101 Oak Street
Once upon a time, there was a defense lawyer who was a member of the little church my family attended—a man who became a frequent visitor to our home. The defense lawyer was a few years younger than my parents—a big guy, but not fat, not skinny, not muscular. Just big, imposing, and strong. To be in a room with the defense lawyer was to experience the absolute fullness of his presence, which was embodied by the sonorous, rhythmic beat of his voice. The defense lawyer had survived polio as a child, and now with one bad leg limped with gusto through life, the motion of which caused his bangs to flop against his forehead. I’d known him most of my life and admired his sense of humor, which was brash and irreverent and cocky. He was the kind of guy who knew how to interact with kids, who paid them the kind of attention they loved, meaning that he knew how to be warmly adversarial. He seemed to legitimately enjoy making fun of me, and because he was smart and funny and ruthless, he made making fun of me fun for me. He got a kick out of reminding me about the time, for instance, that he flicked me, hard, on the knuckles. This had happened one evening when he’d stopped by, as he often did, for Friday night supper: I’d been banging on the piano and my mother, who had been in the kitchen preparing our food, yelled at me to stop, but like all juvenile dingbats who’d rather continue doing what they wanted to do instead of obeying their parents, I kept playing, who knows why, maybe because once I started a song, even as one as poorly composed as mine most likely was, I had a very strong compulsion to finish it, and so the defense lawyer, who was sitting on a nearby couch, reached over and flicked one of my hands, right on the knuckle. It surprised me, and it stung. It really hurt, actually, and this was part of the surprise: that a simple flick—like some kind of jujitsu technique the defense lawyer had, over the years, come to master—could inflict real pain. For a second, maybe a little while longer than a second, I resented him, in the way that I resented all adults who weren’t my parents when they attempted to discipline me, but the defense lawyer just laughed when I said “Hey, what’d you do that for?” and threatened to flick me again if I continued to disobey my mother’s instructions. Pouting, I slunk away, which made him laugh. Of course, I couldn’t hate him forever, partly because he was a great storyteller who told stories about what it was like to grow up in Michigan, a repertoire that included a story about how the boy’s dean—now a retired pastor who led lively song services at our church—had cried when he’d found the defense lawyer and his friends playing cards on the Sabbath, and partly because it was the defense lawyer who would soon introduce me to the son of a woman the defense lawyer happened to be dating, a boy who would become, as the defense lawyer had predicted, my best friend. I’d heard about this boy long before I met him. The defense lawyer had assured me that we would get along great; after all, as he put it, we both “played with dolls.” This was, as you might imagine, an assertion with which I took issue. The G. I. Joe figures I collected were not “dolls.” They were “action figures.” The defense lawyer disagreed. “So tell me,” he’d say, “These little men you play with. They’re not real, are they? They’re little replicas of people, right? Isn’t that what a doll is? So by definition, you’d have to admit that your little man there could be classified as a doll, right?” (The defense lawyer said, “Right?” a lot. It was a thing he did almost every time he made any kind of claim, which had the effect of making him seem both hesitant and assertive.) One Saturday, the defense lawyer brought his girlfriend and his girlfriend’s kids to church. My best-friend-to-be showed up for Sabbath School—which was exactly like Sunday School only it happened on Saturdays—and in the room where my age group met, on a shelf in a closet, there was a box, a yellow cardboard container that, as far as I can remember, was used to collect money for some cause or other, probably something to do with evangelistic efforts or disaster relief or a mission field. My friend-to-be pointed at the box and immediately laughed and said, “Who is that gayblade?” I’d never heard anyone use the word “gayblade,” had no idea what it meant, only that it was most certainly derogatory and therefore did not belong in a Sabbath School classroom, where we would soon sing songs about loving Jesus and going to Heaven and hear stories about boys and girls doing good deeds or learning their lessons forevermore. I liked this boy immediately, which meant, of course, that the defense lawyer’s prophecy had come true. The boy and I became instant friends, playing with our action figures and drawing comic books and riding our bikes through town and getting called “skaters” because of our quasi-angular haircuts. I started to visit the boy’s house—a little white farmhouse with a green roof, whose address was 101 Oak Street. There was something quintessentially wholesome—if not downright American—even then, about a street named “Oak,” something classical about the designation “101,” a number that the defense lawyer’s girlfriend had chosen herself. Because once upon a time, the house had no number. It had no mailbox, which was fine, because the family lived within walking distance of the post office. Still, my friend’s mother must have decided that houses were incomplete without a numeral signifying their place on the street, so she selected the digits from metal rungs at the Builder’s Supply where, incidentally, she worked as a secretary, and nailed them to the front wall of the white, green-roofed structure where she and her kids lived, a house from whose windows you could see distant, pale blue mountains. I loved this house from the moment I met it, partly because it wasn’t mine and almost all houses that weren’t mine were somehow mysterious and exotic, especially those that were in actual neighborhoods, unlike mine, which sat at the bottom of a mountain on a little hill above two streams, and partly because it was the house where my friend lived: a goofy, bespectacled kid with a penchant for Chef-Boy-R-Dee and toaster waffles and Intellevision and the Chicago Cubs. I loved it because it sat exactly one block away from Main Street in my hometown—a sad little grid of decaying brick buildings—which meant that my friend and his sister—a brunette who, though she was younger, was taller and who also enjoyed mocking the residents of our town using our own versions of their countrified twang—could exit their house and within minutes be inside the Piggly Wiggly, where a vast array of treats—chewing gum, candy, MAD magazines—awaited us. And so, in no long time at all, the house at 101 Oak Street became my favorite destination, even if visiting it involved a ride on my bike that my mother wasn’t crazy about, since doing so involved the navigation of windy back roads and crossing the four lane highway that ribboned through the heart of our valley, and drivers could be crazy plus my mom knew my friend’s mother and the defense lawyer weren’t always around, and that the boy and I and his sister would often have free reign of the house, and the idea of three kids playing without any “supervision” unnerved her. What she didn’t know—and what my friend’s mother and the defense lawyer kept absolutely secret—was that when the couple would say they had to run an errand, they would steal away for hours at a time to the man’s cabin at the top of a nearby ridge—another exotic home that was, I knew, full of objects that invited introspection and pulsed with mystery: toothy geodes—like the cracked open eggs of dragons—from the American southwest; a drawing, hung on the kitchen wall, of Jesus, whose closed eyes popped open if you stared long enough; a secret wall safe behind a tapestry; a wall-hung sword; a dead flying squirrel (which lived in the freezer); and the defense lawyer’s record collection, which included the melancholy compositions of new age harpist Andreas Vollenwieder and the Beatles’ Sgt. Pepper’s album (my friend and I would look for Aliester Crowley on the cover because we’d both read a book called Rock’s Hidden Persuader, which had exposed various bands’ attempts at so-called “back-masking,” and the idea of musicians inserting secret backwards messages into their songs fascinated us). There, at this cabin, the defense lawyer and his girlfriend would smoke pot and have sex, and though neither of these activities seem especially scandalous to me now, back then the notion that the defense lawyer and my friend’s mother had escaped so that they could fuck and do drugs would’ve absolutely blown our sweet little minds. We were good kids, after all, and my friend was far better than I ever wanted to be, meaning that he was more conscientious, and nearly impossible to tempt, and exceptionally stubborn in his refusal to break rules—especially those set by his mother. Aside from showing me a Playboy that had been stashed—presumably by the defense lawyer, but who knows—in his mother’s closet, I remember my friend acting as our collective conscience, saying, if I suggested we should treat ourselves to another Little Debbie, that, “No, mom wouldn’t want that,” a phrase that, as soon as he uttered it, indicated that whatever plan I had to break whatever rule I’d proposed we break was now as good as dead. And so, and in these ways, 101 Oak Street became my second home. It was the place where we ate grilled cheese sandwiches in the wooden booth of a breakfast nook and listened to a silver boom box that played cassettes of Hall & Oates and Michael Jackson and the Beatles and 10,000 Maniacs, stuff my parents would have never played because they didn’t listen to rock, only gospel and easy listening. A place where my friend and I held our breath whenever the defense lawyer’s boxer—who spent most of her time in this house—emitted her silent but deadly farts. Where, because I could never master the track pad, I ended up spending hours watching my friend play Intellevision, navigating the mazes of Dungeons and Dragons and shooting arrows at snakes, which, once hit, dispersed into digital mist. Where we watched the defense lawyer’s boxer nurse a litter of puppies and where the defense lawyer knelt down and, taking one of the dog’s wrinkly teats—it looked like a miniature sausage link—between his fingers, he squeezed, thereby lasering a thread of dog milk into his open mouth, for no other reason than to gross us out. Where the house’s single toilet had a wooden lid and on the bathroom wall a photo of 19th century lumberjacks circling a giant redwood with axes and a caption that said, “Small strokes fell great oaks.” Where we watched Cubs games on WGN and laughed at the voice of Harry Caray. Where, outside in the street, we played keep away from the boxer, whose frothing saliva would be-slime the ball we threw. Where we watched MTV and made fun of any singer who took themselves too seriously, especially Bruce Springsteen. Where I’d stand on Saturday mornings, waiting for my friend to get dressed in the light of Transformers or He-Man, the forbidden shows of Saturday morning, shows I had never before seen, not on Saturday, a day that the majority of American kids, I knew, spent glazed by the lurid glow of Hanna-Barbera cartoons, slurping milk sugared by the same rainbow-colored cereals that were advertised during the toon’s commercial breaks. Then: to church, where, on the rare occasion we’d be allowed to sit together, we’d crack each other up with the sketches we drew onto the backs of a church bulletin, each taking turns to create an outlandish toon-scape, a veritable Bosch-ian garden of absurdist delight. Or this: us at a sleepover, laughing hysterically at the fart noises we made by squishing our cupped palms underneath our armpits or blowing on the flesh of our forearms, while outside my friend’s window, his mother and the defense lawyer giggled at the thought of us giving ourselves over, so purely, to laughter. Or this, much later, after we’d gone off to college: my friend’s mom and the defense lawyer finally, after eight years of dating, getting married, selling the white farmhouse with the green roof, and moving to Collegedale, Tennessee, home of Southern Missionary College and the Little Debbie factory. And finally: six months after the wedding, a separation, instigated by the defense lawyer, who simply decided to up and leave, and who subsequently filed for divorce. A few years passed, I graduated from boarding school, went to college, graduated, returned home, and needed a job, so I agreed to work for a time for the defense lawyer, who needed someone to fill in so that I could take the place of his secretary on maternity leave, a vivacious blond who dialed phones faster than anyone I’d witnessed previously, and who, before she left, taught me how to type complaints and emergency custody orders that the defense lawyer dictated onto little cassettes. It was around this time that the defense lawyer began corresponding with a woman in California, a woman who was very pretty but, in my estimation, not very bright, and who, in the end, became enamored with the defense lawyer, who asked for her hand in marriage. The two were married very quickly and the woman from California moved into the cabin, whose interior she subsequently and single-handedly transformed, a process that involved the removal of the wall-hung sword and the magic Jesus poster and the glittering toothy geodes, replacing all this with decorative plates and hand-sewn quilts and a portrait of a guardian angel protecting two children as they crossed a rickety bridge in the night. Despite this massively thorough overhaul, the defense lawyer and his new wife did not live in the cabin much longer; eventually, they migrated to the Pacific Northwest, where the defense lawyer became a prosecutor, and then, after a time, a judge. I still talk to my friend—he lives in Finland now, with two kids and a wife who’s pursuing a postdoc in linguistics—but it’s been a long time—over a decade—since I’ve spoken to the defense lawyer. Even so, I have, upon returning to my hometown, visited 101 Oak Street, and am sad to report that the little white farmhouse with a green roof no longer lives at such location. In fact, the house itself is completely gone, as if it somehow vanished, or got up and walked away. Furthermore, absolutely no evidence—no ditch or foundation of any kind—exits to suggest that anything or any human had ever lived there, or that anything I claimed to have experienced in such a house had been anything but a dream: only a green field remains, flush with swishing grass. Which means, of course, that the only people who can still see the house are the ones who have seen it before, and the ones who can see it the best—with the most clarity, and with the pang that accompanies the recollection of a home that has disappeared—no longer live here, and are not likely ever to return.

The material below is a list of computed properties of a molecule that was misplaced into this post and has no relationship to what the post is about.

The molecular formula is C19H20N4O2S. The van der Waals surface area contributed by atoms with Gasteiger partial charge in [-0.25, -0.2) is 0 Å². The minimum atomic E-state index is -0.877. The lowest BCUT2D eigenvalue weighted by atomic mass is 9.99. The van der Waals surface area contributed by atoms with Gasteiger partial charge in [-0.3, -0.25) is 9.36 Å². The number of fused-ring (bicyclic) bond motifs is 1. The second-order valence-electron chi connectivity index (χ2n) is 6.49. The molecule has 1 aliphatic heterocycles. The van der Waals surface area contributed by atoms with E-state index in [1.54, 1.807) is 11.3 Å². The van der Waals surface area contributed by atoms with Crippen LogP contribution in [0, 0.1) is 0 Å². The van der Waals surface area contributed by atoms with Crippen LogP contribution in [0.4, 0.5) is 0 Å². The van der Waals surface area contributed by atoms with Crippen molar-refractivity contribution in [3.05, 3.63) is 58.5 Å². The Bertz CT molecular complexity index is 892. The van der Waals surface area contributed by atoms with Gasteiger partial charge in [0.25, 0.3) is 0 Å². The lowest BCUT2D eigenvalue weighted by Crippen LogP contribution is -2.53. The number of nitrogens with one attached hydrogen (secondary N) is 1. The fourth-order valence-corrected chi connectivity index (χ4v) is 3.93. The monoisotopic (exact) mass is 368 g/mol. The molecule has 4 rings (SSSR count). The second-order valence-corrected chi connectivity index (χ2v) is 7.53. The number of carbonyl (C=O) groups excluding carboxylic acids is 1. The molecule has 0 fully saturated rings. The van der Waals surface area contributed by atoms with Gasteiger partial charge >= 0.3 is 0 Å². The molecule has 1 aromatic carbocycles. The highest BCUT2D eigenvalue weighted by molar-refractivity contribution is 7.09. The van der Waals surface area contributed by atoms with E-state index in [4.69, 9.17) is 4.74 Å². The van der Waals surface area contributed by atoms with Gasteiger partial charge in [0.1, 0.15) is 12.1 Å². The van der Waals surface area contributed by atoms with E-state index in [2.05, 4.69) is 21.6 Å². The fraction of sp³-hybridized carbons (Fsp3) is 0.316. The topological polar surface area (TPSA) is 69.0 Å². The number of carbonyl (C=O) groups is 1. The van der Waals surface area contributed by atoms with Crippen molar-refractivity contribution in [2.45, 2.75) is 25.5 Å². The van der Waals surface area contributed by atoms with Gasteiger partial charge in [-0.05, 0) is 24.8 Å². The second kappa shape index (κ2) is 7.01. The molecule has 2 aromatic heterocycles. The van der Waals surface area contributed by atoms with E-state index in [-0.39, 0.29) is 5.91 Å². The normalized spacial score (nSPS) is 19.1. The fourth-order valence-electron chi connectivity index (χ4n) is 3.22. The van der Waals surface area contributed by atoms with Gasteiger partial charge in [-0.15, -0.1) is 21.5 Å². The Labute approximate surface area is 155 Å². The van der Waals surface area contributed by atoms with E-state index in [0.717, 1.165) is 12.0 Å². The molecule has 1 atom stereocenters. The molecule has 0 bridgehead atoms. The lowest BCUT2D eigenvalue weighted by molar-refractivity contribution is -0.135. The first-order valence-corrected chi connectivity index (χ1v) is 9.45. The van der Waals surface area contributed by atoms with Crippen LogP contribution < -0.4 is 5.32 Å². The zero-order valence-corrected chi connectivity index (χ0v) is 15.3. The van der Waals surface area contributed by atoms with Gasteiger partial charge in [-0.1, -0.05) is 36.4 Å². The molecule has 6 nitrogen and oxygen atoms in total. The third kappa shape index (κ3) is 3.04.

For more information about this piece, see this issue's legend.

Matthew Vollmer’s next book, Permanent Exhibit, is due from BOA Editions, LTD. in 2018. He teaches at Virginia Tech.


The house I grew up in, the house I see in my mind whenever I read a story in which a house appears.